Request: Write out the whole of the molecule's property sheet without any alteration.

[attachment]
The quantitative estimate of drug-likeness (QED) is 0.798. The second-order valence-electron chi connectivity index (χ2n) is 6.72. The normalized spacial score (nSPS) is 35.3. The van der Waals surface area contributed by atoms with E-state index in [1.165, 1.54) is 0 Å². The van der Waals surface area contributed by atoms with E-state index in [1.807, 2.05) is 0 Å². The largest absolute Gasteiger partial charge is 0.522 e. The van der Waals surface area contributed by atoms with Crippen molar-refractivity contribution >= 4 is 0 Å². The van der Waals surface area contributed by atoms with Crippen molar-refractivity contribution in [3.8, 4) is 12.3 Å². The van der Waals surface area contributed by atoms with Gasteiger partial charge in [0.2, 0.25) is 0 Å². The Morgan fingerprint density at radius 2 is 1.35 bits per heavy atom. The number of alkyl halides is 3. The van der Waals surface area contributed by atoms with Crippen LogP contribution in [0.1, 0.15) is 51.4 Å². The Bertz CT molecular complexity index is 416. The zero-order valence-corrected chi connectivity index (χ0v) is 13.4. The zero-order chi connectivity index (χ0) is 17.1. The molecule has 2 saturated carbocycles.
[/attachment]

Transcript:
The quantitative estimate of drug-likeness (QED) is 0.798. The second-order valence-electron chi connectivity index (χ2n) is 6.72. The normalized spacial score (nSPS) is 35.3. The van der Waals surface area contributed by atoms with E-state index in [1.165, 1.54) is 0 Å². The van der Waals surface area contributed by atoms with E-state index in [1.807, 2.05) is 0 Å². The largest absolute Gasteiger partial charge is 0.522 e. The van der Waals surface area contributed by atoms with Crippen molar-refractivity contribution >= 4 is 0 Å². The van der Waals surface area contributed by atoms with Crippen molar-refractivity contribution in [3.8, 4) is 12.3 Å². The van der Waals surface area contributed by atoms with Gasteiger partial charge in [0.2, 0.25) is 0 Å². The Morgan fingerprint density at radius 2 is 1.35 bits per heavy atom. The number of alkyl halides is 3. The van der Waals surface area contributed by atoms with Crippen LogP contribution in [0.1, 0.15) is 51.4 Å². The Bertz CT molecular complexity index is 416. The zero-order valence-corrected chi connectivity index (χ0v) is 13.4. The zero-order chi connectivity index (χ0) is 17.1. The molecule has 2 saturated carbocycles.